'The Taste of Tea'
Katsuhito Ishii's warm and fantastical family portrait opens with a quintessentially idyllic Japanese scene: a cherry tree in full flower, its blossoms drifting to the ground like summer snow. Rather than let that image stand as lacquered, iconic tableau, Ishii guides us in and among the petals, and it is there that we find the dream-lives of the Haruno family. Living in a small mountain town outside of Tokyo, the Harunos (including a hypnotist father, semi-retired animator mother, chronically love-struck teen son, and deftly pensive eight-year-old daughter) are Ishii's palette for a muralistic treatment of quotidian Japanese life that is at once languid and lively. As with the family dramas of Yasujiro Ozu, plot here is deemed superfluous in the face of big days at work or school and little wonders at home. Ishii's domestic frame is as tightly packed and layered as his horizons are expansive. Like Ozu, he is adept at visually representing the familial realm, hanging on seemingly inconsequential moments of congress several beats too long, until the spaceand his subjectsare transformed.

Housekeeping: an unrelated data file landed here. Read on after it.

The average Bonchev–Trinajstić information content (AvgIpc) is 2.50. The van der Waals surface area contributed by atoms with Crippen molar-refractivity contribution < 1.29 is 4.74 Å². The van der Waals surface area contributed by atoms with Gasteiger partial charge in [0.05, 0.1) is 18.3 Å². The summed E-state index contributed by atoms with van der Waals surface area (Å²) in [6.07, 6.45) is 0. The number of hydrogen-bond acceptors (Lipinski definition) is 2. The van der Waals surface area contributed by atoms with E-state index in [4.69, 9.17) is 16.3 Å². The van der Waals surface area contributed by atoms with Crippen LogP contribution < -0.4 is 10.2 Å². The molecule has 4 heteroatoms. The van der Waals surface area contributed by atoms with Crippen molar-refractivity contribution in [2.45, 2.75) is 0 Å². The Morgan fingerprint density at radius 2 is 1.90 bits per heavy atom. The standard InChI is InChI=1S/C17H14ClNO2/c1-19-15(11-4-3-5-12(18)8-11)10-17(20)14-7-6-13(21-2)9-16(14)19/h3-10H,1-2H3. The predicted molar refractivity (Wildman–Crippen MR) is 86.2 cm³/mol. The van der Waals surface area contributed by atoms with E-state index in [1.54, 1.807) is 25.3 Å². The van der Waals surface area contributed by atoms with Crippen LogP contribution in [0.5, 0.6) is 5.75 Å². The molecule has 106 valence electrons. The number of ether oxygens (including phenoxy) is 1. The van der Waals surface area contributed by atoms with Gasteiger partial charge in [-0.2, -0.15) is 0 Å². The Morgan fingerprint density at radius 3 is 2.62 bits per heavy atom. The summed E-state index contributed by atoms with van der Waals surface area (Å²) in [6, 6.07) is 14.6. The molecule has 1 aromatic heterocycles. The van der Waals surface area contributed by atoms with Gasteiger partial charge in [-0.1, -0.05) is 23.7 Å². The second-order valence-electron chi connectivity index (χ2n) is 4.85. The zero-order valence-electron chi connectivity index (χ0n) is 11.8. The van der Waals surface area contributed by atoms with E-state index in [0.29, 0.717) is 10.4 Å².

Get the Film & TV Newsletter
Stay up to date on the best new movies with our critics' latest reviews, interviews and trailers for the films coming to a theater near you each week.
More Film News
- Scott Adkins Plays a Badass Actually Named ‘Colt McReady’ In the Effective ‘Close Range’
- Meet the Pole Who Tried to Warn the World About the Holocaust in ‘Karski & the Lords...
- Jane Fonda Faced Down the Seventies and a Killer in Pakula’s Masterful ‘Klute’
- He’ll Get Your Head Shaking: Surveying the Start of Chung Mong-hong’s (Likely) Great...